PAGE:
June 14, 2023

The Basics of Disability Insurance

Often overlooked and misunderstood, disability income insurance is one of the most vital components to a sound financial plan. Without the proper type and amount of disability insurance in place, even the best financial plans can be sent off track in the event of a disability. While most may have a general idea of their disability insurance plan through their employer, it’s important to have a full understanding of what that coverage offers and if there are any gaps in that plan. Here are a few frequently asked questions that are important to understand regarding disability insurance.


What is disability insurance?


Simply put, disability insurance is protection for a situation in which you are unable to work for an extended period of time. If there is an illness or injury, for example, and you were unable to work, then disability insurance is designed to kick in after a certain time period and begin paying you on a monthly basis.


That sounds important, but I have disability insurance through my employer. Will that suffice?


While some disability insurance is better than no disability insurance, it’s important to look at your personal financial situation and circumstances to make that determination. Oftentimes, simply workplace disability insurance is not sufficient to maintain one’s existing lifestyle.


The typical workplace disability insurance plan covers 60% of one’s base salary if you became disabled. Most benefits are employer paid, therefore any disability insurance payments to you would be taxable. For example, let’s assume a single income earner makes $200,000 of gross income, and then after taxes brings home a net of $10,000/month of income.


If the income earner becomes disabled and has no additional disability insurance outside of the workplace plan, he/she could expect 60% of pay (through the group plan).


60% x $200,000 = $120,000, but then this is taxed, which would end up netting approximately $7,000/month after taxes.


This is a $3,000/month decrease in net take home pay, which would most likely result in some sort of lifestyle sacrifice—be it monthly savings, investments, or lifestyle expenses. This is without mentioning the increase in medical bills corresponding with new circumstances.


An individually owned disability insurance policy is meant to help close that gap– supplementing income on top of any group plan and better allowing the family to sustain a similar lifestyle.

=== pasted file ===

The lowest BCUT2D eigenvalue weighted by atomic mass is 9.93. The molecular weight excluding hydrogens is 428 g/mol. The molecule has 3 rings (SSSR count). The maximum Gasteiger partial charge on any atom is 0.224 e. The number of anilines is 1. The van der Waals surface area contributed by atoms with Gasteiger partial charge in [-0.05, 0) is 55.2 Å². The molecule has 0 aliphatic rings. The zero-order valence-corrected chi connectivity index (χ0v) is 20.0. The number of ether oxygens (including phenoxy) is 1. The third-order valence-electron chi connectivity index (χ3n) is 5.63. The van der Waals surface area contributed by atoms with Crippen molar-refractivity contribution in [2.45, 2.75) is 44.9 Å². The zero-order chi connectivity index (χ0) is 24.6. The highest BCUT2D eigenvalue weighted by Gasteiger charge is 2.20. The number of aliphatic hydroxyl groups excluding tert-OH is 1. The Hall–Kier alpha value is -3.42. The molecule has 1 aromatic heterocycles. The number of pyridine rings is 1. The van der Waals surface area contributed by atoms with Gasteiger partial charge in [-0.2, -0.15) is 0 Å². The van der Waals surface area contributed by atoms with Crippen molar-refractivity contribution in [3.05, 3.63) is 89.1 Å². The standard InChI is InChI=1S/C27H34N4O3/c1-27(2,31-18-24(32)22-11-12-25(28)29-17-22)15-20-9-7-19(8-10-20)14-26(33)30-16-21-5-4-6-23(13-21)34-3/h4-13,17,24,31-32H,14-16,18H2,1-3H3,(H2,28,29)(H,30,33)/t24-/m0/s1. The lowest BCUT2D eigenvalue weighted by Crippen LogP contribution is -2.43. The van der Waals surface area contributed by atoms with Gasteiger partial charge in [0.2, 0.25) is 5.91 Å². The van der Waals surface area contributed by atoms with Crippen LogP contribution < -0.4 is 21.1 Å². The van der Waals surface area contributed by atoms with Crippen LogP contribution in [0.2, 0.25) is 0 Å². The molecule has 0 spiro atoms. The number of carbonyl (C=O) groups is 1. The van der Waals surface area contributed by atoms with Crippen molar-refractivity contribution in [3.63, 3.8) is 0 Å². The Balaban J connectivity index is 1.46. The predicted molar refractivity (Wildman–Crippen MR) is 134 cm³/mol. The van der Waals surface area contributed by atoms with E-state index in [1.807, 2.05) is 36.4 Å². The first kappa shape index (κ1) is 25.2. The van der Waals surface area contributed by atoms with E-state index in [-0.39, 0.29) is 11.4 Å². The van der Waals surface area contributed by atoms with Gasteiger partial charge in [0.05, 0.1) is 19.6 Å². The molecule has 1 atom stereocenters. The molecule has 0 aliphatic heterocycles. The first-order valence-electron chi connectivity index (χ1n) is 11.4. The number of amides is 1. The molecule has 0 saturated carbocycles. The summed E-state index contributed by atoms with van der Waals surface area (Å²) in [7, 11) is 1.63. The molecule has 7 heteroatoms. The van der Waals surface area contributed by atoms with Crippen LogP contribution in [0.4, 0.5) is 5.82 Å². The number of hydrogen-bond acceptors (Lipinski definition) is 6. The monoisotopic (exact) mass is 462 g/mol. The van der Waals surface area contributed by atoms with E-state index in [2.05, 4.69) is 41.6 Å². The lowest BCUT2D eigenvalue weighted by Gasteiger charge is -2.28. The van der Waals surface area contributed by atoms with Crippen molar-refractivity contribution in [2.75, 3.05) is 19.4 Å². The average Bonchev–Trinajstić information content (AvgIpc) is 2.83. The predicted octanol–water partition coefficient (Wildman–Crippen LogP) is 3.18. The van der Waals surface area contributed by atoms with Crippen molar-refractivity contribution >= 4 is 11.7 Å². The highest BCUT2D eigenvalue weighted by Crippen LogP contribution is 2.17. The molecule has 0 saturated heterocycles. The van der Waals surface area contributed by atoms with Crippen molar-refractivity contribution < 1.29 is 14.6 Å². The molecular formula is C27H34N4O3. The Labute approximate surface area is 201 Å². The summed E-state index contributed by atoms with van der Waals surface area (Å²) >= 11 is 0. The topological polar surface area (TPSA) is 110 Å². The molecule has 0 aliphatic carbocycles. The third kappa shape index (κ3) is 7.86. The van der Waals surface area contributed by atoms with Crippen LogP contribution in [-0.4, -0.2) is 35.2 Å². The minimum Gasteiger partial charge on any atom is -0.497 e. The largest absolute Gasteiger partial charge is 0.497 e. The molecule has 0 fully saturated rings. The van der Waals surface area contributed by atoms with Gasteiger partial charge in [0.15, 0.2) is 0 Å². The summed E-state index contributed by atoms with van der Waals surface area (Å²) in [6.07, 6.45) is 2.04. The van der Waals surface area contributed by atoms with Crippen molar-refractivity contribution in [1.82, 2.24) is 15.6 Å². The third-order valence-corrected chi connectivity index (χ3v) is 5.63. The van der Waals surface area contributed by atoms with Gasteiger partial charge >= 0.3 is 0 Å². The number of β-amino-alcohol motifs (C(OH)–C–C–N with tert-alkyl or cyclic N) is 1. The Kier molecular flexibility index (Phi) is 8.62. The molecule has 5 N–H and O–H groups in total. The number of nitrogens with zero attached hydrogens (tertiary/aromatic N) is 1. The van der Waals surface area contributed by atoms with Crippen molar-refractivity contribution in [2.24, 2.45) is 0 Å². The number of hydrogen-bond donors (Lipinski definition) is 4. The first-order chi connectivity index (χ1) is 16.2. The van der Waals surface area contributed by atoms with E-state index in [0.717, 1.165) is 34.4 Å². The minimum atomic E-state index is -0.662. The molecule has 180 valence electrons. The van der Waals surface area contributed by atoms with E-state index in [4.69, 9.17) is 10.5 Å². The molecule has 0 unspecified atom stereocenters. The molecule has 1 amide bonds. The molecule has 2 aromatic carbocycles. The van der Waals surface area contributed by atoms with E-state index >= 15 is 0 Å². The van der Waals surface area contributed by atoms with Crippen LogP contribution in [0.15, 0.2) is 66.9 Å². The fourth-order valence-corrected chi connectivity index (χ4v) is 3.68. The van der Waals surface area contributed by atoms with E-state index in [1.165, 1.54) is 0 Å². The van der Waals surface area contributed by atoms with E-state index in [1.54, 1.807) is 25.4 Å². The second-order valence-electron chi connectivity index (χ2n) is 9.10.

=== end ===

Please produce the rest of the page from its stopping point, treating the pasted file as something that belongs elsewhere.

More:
What’s the difference between short and long-term disability?


Short-term disability, generally speaking, pays as soon as a disability occurs and for a period of anywhere from three months to a year. More often than not, this is provided as an employee benefit. Long-term disability insurance only kicks in after a certain waiting period is fulfilled– generally 90 or 180 days. Payments generally last until age 65 or 67– depending on how the policy is structured.


How long will my disability insurance continue to pay out?


This important consideration is entirely dependent on what type of definition your disability insurance policy has written. The two most common definitions are as follows:


Any-Occupation– If a disability insurance policy holds this definition, the policy will only pay if you are unable to work in any occupation.


Own-Occupation– If a disability insurance policy holds this definition, the policy will pay if you’re unable to work in your own occupation or specialty (if you are a physician).


While this may seem as though it is a miniscule difference, the impacts from this definition change can be dramatic.


Let’s take an example of an oral surgeon who earns $500,000/year doing his normal physician duties. If he gets disabled and his policy is “own-occupation”, and ideally specialty specific, then he will receive disability insurance payments until he is able to go back to his normal duties as an oral surgeon.


Let’s assume the exact same scenario as above, only the definition of his policy is “any-occupation.” If he becomes disabled and the insurance company determines that he can do medical research earning $50,000/year, then the disability insurance policy will cease payments– as he can technically work in “any occupation.” This slight change in policy definition results in a massive swing in income replacement, and it is vital to ensure any individually owned policy is structured correctly from this standpoint.


Are there any limitations or conditions that would exclude disability insurance from paying out?


This will all depend on your specific policy– but generally speaking there are certain exclusions regarding foreign travel (some policies will not cover if you become disabled while out of the country) and mental disorders (most companies will limit benefits paid to two years– but some will pay to age 65). Additionally, any medical conditions at the time of disability insurance application will likely result in an exclusion being put on the policy. For example, if you have had shoulder surgery in the past, you obtain disability insurance and re-injure that same shoulder three years later, the exclusion could kick in and you will not receive disability insurance payments.


When should I consider buying disability insurance?


Similar to the life insurance application process, applying for individual disability insurance is entirely dependent on your age and health– meaning you must medically qualify through an underwriting process to obtain coverage. With that being said, generally speaking the younger and healthier you are, the better the chance of securing a cheaper disability insurance policy.


Securing the right amount and type of disability insurance is crucial to a sustained, protected long-term financial plan. Please consult with a trusted advisor to discuss if disability insurance is appropriate for your personal financial situation.




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